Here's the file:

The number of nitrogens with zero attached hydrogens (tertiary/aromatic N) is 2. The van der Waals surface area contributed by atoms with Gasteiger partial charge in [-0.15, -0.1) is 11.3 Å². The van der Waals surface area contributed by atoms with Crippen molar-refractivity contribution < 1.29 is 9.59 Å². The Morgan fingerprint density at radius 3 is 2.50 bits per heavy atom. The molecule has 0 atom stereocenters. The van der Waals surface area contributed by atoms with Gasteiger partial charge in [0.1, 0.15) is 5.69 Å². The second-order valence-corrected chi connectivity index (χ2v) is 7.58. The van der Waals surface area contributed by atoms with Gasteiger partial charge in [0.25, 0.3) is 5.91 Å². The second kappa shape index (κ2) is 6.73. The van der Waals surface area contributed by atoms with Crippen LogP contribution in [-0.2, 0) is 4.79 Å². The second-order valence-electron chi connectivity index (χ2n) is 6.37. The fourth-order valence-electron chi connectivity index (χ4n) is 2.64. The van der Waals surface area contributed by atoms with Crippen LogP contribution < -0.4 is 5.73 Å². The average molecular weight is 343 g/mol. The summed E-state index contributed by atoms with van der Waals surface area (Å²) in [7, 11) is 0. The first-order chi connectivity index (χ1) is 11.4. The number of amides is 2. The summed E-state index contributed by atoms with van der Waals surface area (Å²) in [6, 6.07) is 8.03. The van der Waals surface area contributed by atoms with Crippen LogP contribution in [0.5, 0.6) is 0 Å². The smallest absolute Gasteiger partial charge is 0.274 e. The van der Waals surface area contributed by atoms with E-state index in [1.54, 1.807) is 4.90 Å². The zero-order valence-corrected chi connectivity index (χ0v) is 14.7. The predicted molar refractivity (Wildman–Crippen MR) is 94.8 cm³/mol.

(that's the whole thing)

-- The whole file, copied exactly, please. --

The number of nitrogens with zero attached hydrogens (tertiary/aromatic N) is 2. The van der Waals surface area contributed by atoms with Gasteiger partial charge in [-0.15, -0.1) is 11.3 Å². The van der Waals surface area contributed by atoms with Crippen molar-refractivity contribution < 1.29 is 9.59 Å². The Morgan fingerprint density at radius 3 is 2.50 bits per heavy atom. The molecule has 0 atom stereocenters. The van der Waals surface area contributed by atoms with Gasteiger partial charge in [0.1, 0.15) is 5.69 Å². The second-order valence-corrected chi connectivity index (χ2v) is 7.58. The van der Waals surface area contributed by atoms with Gasteiger partial charge in [0.25, 0.3) is 5.91 Å². The second kappa shape index (κ2) is 6.73. The van der Waals surface area contributed by atoms with Crippen LogP contribution in [-0.2, 0) is 4.79 Å². The second-order valence-electron chi connectivity index (χ2n) is 6.37. The fourth-order valence-electron chi connectivity index (χ4n) is 2.64. The van der Waals surface area contributed by atoms with Crippen LogP contribution < -0.4 is 5.73 Å². The average molecular weight is 343 g/mol. The summed E-state index contributed by atoms with van der Waals surface area (Å²) in [7, 11) is 0. The first-order chi connectivity index (χ1) is 11.4. The number of amides is 2. The summed E-state index contributed by atoms with van der Waals surface area (Å²) in [6, 6.07) is 8.03. The van der Waals surface area contributed by atoms with Crippen LogP contribution in [0.5, 0.6) is 0 Å². The smallest absolute Gasteiger partial charge is 0.274 e. The van der Waals surface area contributed by atoms with E-state index in [1.54, 1.807) is 4.90 Å². The zero-order valence-corrected chi connectivity index (χ0v) is 14.7. The predicted molar refractivity (Wildman–Crippen MR) is 94.8 cm³/mol.